AFP
Wire Service
3 minute read
28 Oct 2021
5:25 pm

These are the main political parties in SA’s 2021 local government elections

AFP

Although 325 parties will contest the local government elections on Monday, these are some to look out for.

Picture: Gallo Images/Lefty Shivambu

It is the final stretch before South Africans turn out to vote in the local government elections on Monday.

Established parties, such as the ruling African National Congress (ANC) and the official opposition the Democratic Alliance (DA) could be facing harsh realities as voters have their say next week. There are also new parties – such as GOOD and ActionSA – hoping to gain a foothold in the country’s political landscape.

In the last local elections in 2016, the ANC won just under 54% of the vote – its worst showing ever – and lost control of major cities like Johannesburg and Pretoria for the first time.

The opposition is split among several parties, many of which created coalition governments in cities for the first time in 2016.

Although a kaleidoscope of 325 parties will contest South Africa’s sixth local government elections on Monday, these are some to look out for:

African National Congress (ANC)

The ANC has governed South Africa since the fall of apartheid in 1994, but its once-glorious image has been tainted by corruption scandals and its economic record. The ANC’s showing in recent elections has slumped.

It goes into the elections fractured, beset by deep divisions and facing heightened disenchantment, with President Cyril Ramaphosa begging voters to give the party another chance.

ALSO READ: ANC’s electoral fortunes may hinge on women’s faith in Ramaphosa – study

Democratic Alliance (DA)

Established in 2000 as a merger of three “white” parties, the DA has been the largest opposition party for nearly two decades. Long viewed as the party for middle-class whites, it has attracted a large following of blacks, but lately been rocked by allegations of racism.

ALSO READ: ‘Broken Joburg can be fixed,’ says DA mayoral candidate

Economic Freedom Fighters (EFF)

Firebrand ex-ANC youth leader Julius Malema created the EFF in 2013. The party describes itself as a “radical and militant economic emancipation movement”. Its flagship policy is to seize land from white owners without compensation to give it to poor blacks.

Its popularity has grown, tapping into the anger of millions of young, poor and unemployed blacks.

ALSO READ: King Dalindyebo urges subjects to vote for EFF to ‘teach the ANC a lesson’

Inkatha Freedom Party (IFP)

Founded in 1975 as a political and cultural movement, it transformed into a political party 15 years later. It is motivated by Black Conciousness political ideology and derives most of its support from one province – KwaZulu-Natal.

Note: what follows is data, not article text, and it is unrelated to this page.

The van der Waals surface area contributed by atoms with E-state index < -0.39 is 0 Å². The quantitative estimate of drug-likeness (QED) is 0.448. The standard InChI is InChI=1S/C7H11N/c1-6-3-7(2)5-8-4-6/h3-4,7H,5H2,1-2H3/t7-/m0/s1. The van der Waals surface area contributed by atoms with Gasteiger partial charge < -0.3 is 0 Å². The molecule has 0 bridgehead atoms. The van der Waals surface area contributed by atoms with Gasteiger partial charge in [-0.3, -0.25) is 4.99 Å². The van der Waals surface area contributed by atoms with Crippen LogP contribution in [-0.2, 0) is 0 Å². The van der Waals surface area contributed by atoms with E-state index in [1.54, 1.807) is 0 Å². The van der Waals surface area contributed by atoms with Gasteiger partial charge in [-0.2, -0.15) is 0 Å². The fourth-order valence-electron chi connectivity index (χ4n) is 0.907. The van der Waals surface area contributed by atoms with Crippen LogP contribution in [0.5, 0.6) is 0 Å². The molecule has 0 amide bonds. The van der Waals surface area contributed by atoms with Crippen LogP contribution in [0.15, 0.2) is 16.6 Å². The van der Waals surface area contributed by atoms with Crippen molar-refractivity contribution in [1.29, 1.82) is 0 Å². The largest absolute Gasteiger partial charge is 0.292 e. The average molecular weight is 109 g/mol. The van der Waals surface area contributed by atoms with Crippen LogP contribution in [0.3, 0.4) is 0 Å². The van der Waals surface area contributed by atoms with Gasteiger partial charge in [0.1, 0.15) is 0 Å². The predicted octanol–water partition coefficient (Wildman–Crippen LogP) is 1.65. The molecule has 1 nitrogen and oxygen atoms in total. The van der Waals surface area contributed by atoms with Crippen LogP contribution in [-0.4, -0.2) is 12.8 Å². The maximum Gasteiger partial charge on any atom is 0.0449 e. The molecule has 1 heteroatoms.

ALSO READ: ‘Real heroes unite’: IFP capitalises on DA’s Phoenix poster blunder

GOOD party

GOOD was formed by cabinet minister Patricia De Lille, a former DA mayor of Cape Town. She split from the DA in an acrimonious row in 2018. 

It could sap some DA support in the Western Cape, but its political potential is as-yet untested.

ALSO READ: WATCH: Good Party wants to bring jobs back to Cape Town

Cape Independence Party

Founded in 2007, it is campaigning for autonomy of the Western Cape. It hopes to garner enough votes to call for referendum for the creation of The Cape Republic, an entity that would be roughly the size of France. Modelled on the UK Independence Party, it says “it’s time for Capexit”.

ALSO READ: Tito Mboweni wants Cape independence referendum nipped in the bud

ActionSA

Formed a year ago by a millionaire businessman and ex-mayor of Johannesburg Herman Mashaba, it has gained the support of some outspoken former ANC lawmakers, including a corruption whistle-blower. Arguing that up to 15% of people living in South Africa are undocumented foreign nationals, it promises to tighten immigration controls.

ALSO READ: ActionSA answers five questions about what makes them ActionSA

United Democratic Movement (UDM)

Formed in 1998, its leader is Bantu Holomisa, former leader of the apartheid-era Transkei “independent” homeland – areas where blacks were moved to separate them from whites. Holomisa is another former ANC member.

NOW READ: Only a third of voters expected to turn up on Monday, research shows